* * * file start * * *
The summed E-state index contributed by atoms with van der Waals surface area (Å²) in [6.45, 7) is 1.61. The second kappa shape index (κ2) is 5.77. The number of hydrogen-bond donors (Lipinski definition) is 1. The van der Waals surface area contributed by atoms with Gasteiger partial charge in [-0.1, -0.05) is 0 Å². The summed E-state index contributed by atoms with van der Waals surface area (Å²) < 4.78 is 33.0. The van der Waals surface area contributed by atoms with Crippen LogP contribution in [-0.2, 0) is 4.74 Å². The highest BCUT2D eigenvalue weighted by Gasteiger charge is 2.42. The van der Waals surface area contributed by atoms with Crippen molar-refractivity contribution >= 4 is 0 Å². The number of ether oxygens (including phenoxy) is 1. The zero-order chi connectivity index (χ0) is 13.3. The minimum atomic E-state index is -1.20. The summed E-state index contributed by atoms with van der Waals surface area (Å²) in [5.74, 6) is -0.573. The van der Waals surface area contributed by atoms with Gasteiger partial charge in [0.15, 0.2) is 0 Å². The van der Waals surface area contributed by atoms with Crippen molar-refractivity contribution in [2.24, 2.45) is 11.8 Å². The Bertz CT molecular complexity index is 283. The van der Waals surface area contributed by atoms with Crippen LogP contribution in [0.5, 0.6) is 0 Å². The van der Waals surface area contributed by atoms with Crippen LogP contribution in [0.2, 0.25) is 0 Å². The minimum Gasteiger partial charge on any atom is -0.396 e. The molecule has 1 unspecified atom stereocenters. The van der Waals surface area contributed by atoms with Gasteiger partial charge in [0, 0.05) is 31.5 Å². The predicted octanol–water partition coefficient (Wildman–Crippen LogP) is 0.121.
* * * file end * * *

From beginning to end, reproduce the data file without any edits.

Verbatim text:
The summed E-state index contributed by atoms with van der Waals surface area (Å²) in [6.45, 7) is 1.61. The second kappa shape index (κ2) is 5.77. The number of hydrogen-bond donors (Lipinski definition) is 1. The van der Waals surface area contributed by atoms with Gasteiger partial charge in [-0.1, -0.05) is 0 Å². The summed E-state index contributed by atoms with van der Waals surface area (Å²) < 4.78 is 33.0. The van der Waals surface area contributed by atoms with Crippen LogP contribution in [-0.2, 0) is 4.74 Å². The highest BCUT2D eigenvalue weighted by Gasteiger charge is 2.42. The van der Waals surface area contributed by atoms with Crippen molar-refractivity contribution >= 4 is 0 Å². The number of ether oxygens (including phenoxy) is 1. The zero-order chi connectivity index (χ0) is 13.3. The minimum atomic E-state index is -1.20. The summed E-state index contributed by atoms with van der Waals surface area (Å²) in [5.74, 6) is -0.573. The van der Waals surface area contributed by atoms with Gasteiger partial charge in [0.15, 0.2) is 0 Å². The van der Waals surface area contributed by atoms with Crippen molar-refractivity contribution in [2.24, 2.45) is 11.8 Å². The Bertz CT molecular complexity index is 283. The van der Waals surface area contributed by atoms with Crippen LogP contribution in [0.5, 0.6) is 0 Å². The van der Waals surface area contributed by atoms with Crippen LogP contribution in [0.2, 0.25) is 0 Å². The minimum Gasteiger partial charge on any atom is -0.396 e. The molecule has 1 unspecified atom stereocenters. The van der Waals surface area contributed by atoms with Gasteiger partial charge in [0, 0.05) is 31.5 Å². The predicted octanol–water partition coefficient (Wildman–Crippen LogP) is 0.121.